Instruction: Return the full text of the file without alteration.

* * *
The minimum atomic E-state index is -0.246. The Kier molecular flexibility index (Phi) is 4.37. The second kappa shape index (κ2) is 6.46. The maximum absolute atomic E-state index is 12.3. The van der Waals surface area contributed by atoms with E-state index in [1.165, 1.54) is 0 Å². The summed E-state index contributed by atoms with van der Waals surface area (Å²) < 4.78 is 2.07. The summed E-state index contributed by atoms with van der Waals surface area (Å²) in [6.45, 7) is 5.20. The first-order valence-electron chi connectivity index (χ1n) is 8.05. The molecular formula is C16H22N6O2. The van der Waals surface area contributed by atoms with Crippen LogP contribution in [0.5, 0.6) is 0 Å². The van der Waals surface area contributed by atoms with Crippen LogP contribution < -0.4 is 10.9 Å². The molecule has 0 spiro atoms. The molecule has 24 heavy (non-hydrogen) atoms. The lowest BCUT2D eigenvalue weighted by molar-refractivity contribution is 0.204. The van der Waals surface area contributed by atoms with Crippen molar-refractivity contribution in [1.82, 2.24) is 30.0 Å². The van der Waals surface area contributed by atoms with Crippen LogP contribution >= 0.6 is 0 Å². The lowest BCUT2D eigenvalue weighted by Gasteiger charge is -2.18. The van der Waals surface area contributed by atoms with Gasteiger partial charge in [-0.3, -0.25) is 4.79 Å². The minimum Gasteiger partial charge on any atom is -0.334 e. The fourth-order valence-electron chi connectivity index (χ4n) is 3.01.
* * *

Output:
The minimum atomic E-state index is -0.246. The Kier molecular flexibility index (Phi) is 4.37. The second kappa shape index (κ2) is 6.46. The maximum absolute atomic E-state index is 12.3. The van der Waals surface area contributed by atoms with E-state index in [1.165, 1.54) is 0 Å². The summed E-state index contributed by atoms with van der Waals surface area (Å²) < 4.78 is 2.07. The summed E-state index contributed by atoms with van der Waals surface area (Å²) in [6.45, 7) is 5.20. The first-order valence-electron chi connectivity index (χ1n) is 8.05. The molecular formula is C16H22N6O2. The van der Waals surface area contributed by atoms with Crippen LogP contribution in [0.5, 0.6) is 0 Å². The van der Waals surface area contributed by atoms with Crippen LogP contribution < -0.4 is 10.9 Å². The molecule has 0 spiro atoms. The molecule has 24 heavy (non-hydrogen) atoms. The lowest BCUT2D eigenvalue weighted by molar-refractivity contribution is 0.204. The van der Waals surface area contributed by atoms with Crippen molar-refractivity contribution in [1.82, 2.24) is 30.0 Å². The van der Waals surface area contributed by atoms with Crippen LogP contribution >= 0.6 is 0 Å². The lowest BCUT2D eigenvalue weighted by Gasteiger charge is -2.18. The van der Waals surface area contributed by atoms with Gasteiger partial charge in [-0.3, -0.25) is 4.79 Å². The minimum Gasteiger partial charge on any atom is -0.334 e. The fourth-order valence-electron chi connectivity index (χ4n) is 3.01.